Are you returning to civilian life after your military duties? Wondering what your next career step will be? Entering the business world as an entrepreneur could be the right move for you.

In fact, statistics show that the success rate of veteran-owned businesses is higher than other startups – perhaps a testament to the leadership, discipline and specialized skills developed during service.

According to the U.S. Census Bureau, U.S. military veterans owned 2.4 million businesses in 2007, which accounted for nine percent of all businesses across the country – a valuable contribution to our economy and job market.

So, how can you join in? These ideas and resources can help get you started.

Brainstorm potential business paths based on your experience – and passion

Were you responsible for maintaining aircraft electrical systems in the Air Force? Did you specialize in public affairs for the Army? Were you a diver for the Navy? Features of each military job can translate into career potential back at home. Your knowledge, interest and unique perspective create the foundation for establishing a distinctive small business. Think of an idea for a useful product while you spent days away on a field mission? Now is your chance to make that idea become a reality.

Explore franchising opportunities

Another popular avenue for business-minded military veterans is that of franchises. This is an appealing option if you want to be your own boss, but are wary of the risks involved with starting a business. There are plenty of resources to help you explore franchising opportunities as well, so you don’t have to go it alone. The U.S. Department of Veterans Affairs is a great source of information, as well as SCORE’s own “Franchising 101 for Veterans” online workshop.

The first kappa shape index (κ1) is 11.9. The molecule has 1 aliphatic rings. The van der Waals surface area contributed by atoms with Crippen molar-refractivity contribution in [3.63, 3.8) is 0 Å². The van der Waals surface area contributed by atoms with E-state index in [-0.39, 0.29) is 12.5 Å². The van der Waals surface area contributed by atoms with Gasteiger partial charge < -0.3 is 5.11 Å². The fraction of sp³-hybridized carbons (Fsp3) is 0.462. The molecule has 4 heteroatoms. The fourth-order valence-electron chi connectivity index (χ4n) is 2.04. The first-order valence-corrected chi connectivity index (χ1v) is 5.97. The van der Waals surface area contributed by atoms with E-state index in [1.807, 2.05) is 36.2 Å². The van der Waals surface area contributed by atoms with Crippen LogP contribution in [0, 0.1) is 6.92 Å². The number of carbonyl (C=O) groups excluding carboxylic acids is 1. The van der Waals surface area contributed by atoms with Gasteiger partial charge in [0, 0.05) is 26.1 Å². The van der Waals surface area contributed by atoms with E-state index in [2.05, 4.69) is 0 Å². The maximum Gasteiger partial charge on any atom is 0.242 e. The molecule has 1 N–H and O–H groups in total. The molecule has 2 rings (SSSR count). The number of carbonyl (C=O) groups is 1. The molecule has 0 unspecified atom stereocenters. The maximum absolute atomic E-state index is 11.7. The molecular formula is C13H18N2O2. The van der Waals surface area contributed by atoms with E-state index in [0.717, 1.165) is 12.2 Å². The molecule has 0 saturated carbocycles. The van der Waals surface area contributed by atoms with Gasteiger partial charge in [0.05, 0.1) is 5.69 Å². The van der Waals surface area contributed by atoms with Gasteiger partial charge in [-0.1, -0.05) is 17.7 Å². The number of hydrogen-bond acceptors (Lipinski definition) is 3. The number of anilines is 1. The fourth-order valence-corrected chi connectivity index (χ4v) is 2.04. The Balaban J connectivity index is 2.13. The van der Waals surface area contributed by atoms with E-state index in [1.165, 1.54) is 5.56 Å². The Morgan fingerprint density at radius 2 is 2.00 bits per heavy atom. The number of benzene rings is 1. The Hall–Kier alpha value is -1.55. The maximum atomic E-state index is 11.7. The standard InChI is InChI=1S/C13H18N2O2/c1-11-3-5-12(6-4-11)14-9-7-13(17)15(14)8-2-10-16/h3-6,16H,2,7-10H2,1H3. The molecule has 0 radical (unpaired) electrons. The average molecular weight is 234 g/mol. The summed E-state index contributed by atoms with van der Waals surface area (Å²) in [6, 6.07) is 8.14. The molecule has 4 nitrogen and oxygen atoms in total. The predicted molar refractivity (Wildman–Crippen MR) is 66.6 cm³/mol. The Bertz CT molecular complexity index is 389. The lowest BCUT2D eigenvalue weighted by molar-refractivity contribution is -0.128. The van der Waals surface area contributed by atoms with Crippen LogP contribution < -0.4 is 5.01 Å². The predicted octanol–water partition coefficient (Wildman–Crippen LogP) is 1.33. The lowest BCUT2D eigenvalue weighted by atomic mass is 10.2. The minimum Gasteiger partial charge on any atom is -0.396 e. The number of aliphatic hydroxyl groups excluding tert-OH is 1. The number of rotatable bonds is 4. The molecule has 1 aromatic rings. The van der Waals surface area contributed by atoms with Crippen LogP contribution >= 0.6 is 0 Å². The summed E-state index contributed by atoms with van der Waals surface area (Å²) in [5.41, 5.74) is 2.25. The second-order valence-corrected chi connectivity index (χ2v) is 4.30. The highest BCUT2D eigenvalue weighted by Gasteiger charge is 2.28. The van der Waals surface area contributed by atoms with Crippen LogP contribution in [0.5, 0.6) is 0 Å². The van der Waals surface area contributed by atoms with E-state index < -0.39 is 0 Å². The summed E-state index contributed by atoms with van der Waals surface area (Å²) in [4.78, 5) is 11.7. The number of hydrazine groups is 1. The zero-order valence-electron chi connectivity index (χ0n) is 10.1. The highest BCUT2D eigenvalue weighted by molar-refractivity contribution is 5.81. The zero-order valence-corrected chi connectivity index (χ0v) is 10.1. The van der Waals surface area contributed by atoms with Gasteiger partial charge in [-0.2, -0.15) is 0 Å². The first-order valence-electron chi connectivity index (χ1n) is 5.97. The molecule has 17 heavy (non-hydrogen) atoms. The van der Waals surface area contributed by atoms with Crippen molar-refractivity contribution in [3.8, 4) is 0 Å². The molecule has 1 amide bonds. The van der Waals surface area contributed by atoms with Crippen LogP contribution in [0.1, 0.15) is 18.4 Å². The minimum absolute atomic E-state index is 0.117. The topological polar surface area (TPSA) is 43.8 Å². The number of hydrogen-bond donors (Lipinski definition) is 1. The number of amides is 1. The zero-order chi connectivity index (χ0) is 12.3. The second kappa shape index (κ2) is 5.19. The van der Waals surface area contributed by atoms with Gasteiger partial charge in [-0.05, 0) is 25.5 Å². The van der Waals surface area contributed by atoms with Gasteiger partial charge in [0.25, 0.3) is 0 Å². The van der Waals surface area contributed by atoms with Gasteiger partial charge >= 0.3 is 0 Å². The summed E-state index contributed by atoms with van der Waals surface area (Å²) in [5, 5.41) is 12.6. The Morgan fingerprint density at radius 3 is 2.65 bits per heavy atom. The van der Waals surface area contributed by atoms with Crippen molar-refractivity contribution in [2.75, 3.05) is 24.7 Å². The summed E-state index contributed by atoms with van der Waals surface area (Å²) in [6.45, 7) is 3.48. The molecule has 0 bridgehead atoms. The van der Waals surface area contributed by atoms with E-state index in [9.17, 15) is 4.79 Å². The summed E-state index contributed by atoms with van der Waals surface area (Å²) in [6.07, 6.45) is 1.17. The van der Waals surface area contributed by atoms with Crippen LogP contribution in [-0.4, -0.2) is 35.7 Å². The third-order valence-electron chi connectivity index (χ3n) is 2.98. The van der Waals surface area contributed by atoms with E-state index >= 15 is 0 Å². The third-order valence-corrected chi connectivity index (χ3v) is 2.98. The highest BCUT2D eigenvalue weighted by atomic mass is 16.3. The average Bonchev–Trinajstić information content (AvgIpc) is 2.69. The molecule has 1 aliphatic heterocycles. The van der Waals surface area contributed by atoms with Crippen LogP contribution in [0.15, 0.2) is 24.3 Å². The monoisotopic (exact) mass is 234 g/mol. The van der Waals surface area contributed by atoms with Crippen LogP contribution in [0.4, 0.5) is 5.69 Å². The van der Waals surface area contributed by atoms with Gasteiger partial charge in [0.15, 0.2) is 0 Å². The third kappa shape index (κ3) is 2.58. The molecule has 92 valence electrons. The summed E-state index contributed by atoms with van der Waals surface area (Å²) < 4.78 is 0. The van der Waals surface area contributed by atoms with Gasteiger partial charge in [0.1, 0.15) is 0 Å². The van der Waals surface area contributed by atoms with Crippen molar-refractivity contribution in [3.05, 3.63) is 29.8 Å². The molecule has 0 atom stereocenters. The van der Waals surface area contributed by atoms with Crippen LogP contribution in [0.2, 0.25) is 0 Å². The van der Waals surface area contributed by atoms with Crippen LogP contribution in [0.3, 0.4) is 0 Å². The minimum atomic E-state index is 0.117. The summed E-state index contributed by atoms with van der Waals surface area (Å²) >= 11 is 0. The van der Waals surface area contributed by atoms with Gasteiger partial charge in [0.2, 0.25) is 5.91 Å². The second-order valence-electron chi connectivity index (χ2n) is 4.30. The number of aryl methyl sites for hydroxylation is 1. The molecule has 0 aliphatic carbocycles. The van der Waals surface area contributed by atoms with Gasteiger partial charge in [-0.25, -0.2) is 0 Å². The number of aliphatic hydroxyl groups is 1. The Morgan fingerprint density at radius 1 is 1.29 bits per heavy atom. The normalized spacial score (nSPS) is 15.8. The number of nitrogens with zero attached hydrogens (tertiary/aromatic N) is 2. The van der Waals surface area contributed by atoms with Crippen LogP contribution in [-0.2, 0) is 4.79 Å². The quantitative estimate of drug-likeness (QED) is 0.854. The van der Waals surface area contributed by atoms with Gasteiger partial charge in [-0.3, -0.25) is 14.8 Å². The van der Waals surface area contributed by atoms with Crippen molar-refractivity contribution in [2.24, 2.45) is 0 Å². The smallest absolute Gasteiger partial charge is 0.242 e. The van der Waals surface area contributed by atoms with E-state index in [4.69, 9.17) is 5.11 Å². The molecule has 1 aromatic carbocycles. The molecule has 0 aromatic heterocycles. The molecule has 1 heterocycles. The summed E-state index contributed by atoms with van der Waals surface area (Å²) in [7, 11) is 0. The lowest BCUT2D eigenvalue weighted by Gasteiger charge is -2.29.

Go into business with your former employer – the federal government

Once you’ve established (or re-established) your business, consider the lucrative opportunities available by selling your product or service to the federal government. It’s the world’s largest buyer of goods and services – and many of those purchases come from small businesses. And as a veteran- or service-disabled-veteran- owned business, yours is eligible for certain “set-asides” that require the government to buy exclusively from businesses like yours. Read SCORE’s “Tip of the Week” for more insight about government contracting.

Talk with other veteran business owners

Networking is an essential ingredient for business growth. You can learn a lot by interacting with other folks who are – or have been – in your shoes. Check out local events or conferences tailored for the community of veteran business owners and entrepreneurs. You can also visit online discussion boards and websites to learn best practices from other veteran small business owners, query industry experts, and share experiences. A quick online search will help you find any of the above!

Additional resources

Keep in mind that there are many resources in your community to help you as you explore your options – from seminars to one-on-one mentoring. Check out your local SCORE office or Veterans Business Outreach Center for assistance in transitioning from military life to small business success.

About the Author(s)

U.S. Small Business Administration

The SBA is an independent federal agency that works to assist and protect the interests of American small businesses.

U.S. Small Business Administration